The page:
I also got measles in the early 60s, and I nearly died. My mother DID give thanks to her god for my survival.

    Our GP came to see me one evening when I was very ill, and left assuming that I would be dead by the time he came back the next day. His next call after seeing me was to another family, to certify the death of their young son who had just died of measles.

    My mother sat up all night nursing me (she was a nurse by training) and praying for me, and she also called the priest to adminster Extreme Unction. But I survived.

    Measles can kill. Vaccination can prevent it. It’s as simple as that.

  14. draust said,

    Thanks for recounting that, Annette, and nice link from Chris in Comment #8. Another good one on similar lines, written by a blogging retired public health epidemiologist, is here.

    The line peddled by ShabbyTabby and Clifford Miller, that natural measles epidemics were “harmless”, is based upon the fact that the deadly consequences of measles are at a frequency where most people are statistically unlikely to have had one among their direct family and friends. Thus people of Shabby’s and my age recall “we all had measles”, but don’t remember the one in 200 people that was left deaf, or with educational problems from encephalitis, or whatever. I wrote about this a bit here.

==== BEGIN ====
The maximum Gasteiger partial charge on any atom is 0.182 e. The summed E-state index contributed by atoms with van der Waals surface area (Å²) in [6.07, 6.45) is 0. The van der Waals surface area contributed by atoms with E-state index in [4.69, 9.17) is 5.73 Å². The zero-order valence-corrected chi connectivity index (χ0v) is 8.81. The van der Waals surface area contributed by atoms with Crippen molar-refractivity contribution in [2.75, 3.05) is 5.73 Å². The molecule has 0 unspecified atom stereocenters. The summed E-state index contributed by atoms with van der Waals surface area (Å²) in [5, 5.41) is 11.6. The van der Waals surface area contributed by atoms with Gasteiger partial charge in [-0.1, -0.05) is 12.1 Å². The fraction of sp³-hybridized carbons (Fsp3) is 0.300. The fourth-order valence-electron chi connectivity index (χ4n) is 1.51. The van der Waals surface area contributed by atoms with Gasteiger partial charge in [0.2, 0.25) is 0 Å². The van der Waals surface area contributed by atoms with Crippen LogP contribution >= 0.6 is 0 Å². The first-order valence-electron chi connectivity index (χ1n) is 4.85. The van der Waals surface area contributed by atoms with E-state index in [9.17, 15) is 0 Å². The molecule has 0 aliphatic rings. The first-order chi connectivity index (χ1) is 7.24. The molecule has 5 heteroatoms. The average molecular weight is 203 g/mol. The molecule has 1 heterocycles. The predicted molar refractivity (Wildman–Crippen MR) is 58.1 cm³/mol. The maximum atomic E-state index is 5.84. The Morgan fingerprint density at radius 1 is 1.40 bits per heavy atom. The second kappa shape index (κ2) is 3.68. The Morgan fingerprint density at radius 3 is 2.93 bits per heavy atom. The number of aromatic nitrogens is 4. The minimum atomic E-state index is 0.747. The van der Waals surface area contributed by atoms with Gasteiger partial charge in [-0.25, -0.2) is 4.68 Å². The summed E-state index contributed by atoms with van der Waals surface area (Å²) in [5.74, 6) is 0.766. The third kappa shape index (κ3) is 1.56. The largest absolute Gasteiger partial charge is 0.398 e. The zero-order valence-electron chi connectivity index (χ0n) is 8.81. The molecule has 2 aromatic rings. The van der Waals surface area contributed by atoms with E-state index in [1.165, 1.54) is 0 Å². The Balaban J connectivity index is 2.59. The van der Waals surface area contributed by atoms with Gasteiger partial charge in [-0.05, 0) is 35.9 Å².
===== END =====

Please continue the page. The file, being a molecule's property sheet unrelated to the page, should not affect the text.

Of course, people who lack the humility or self-knowledge to accept their own fallibility and recall biases, and whose primary character trait is feeling that the world does not properly appreciate their brilliant insights, just know better. Or, er, not.

  15. Cybertiger said,

    Annette, the nearly didn’t survive measles survivor said,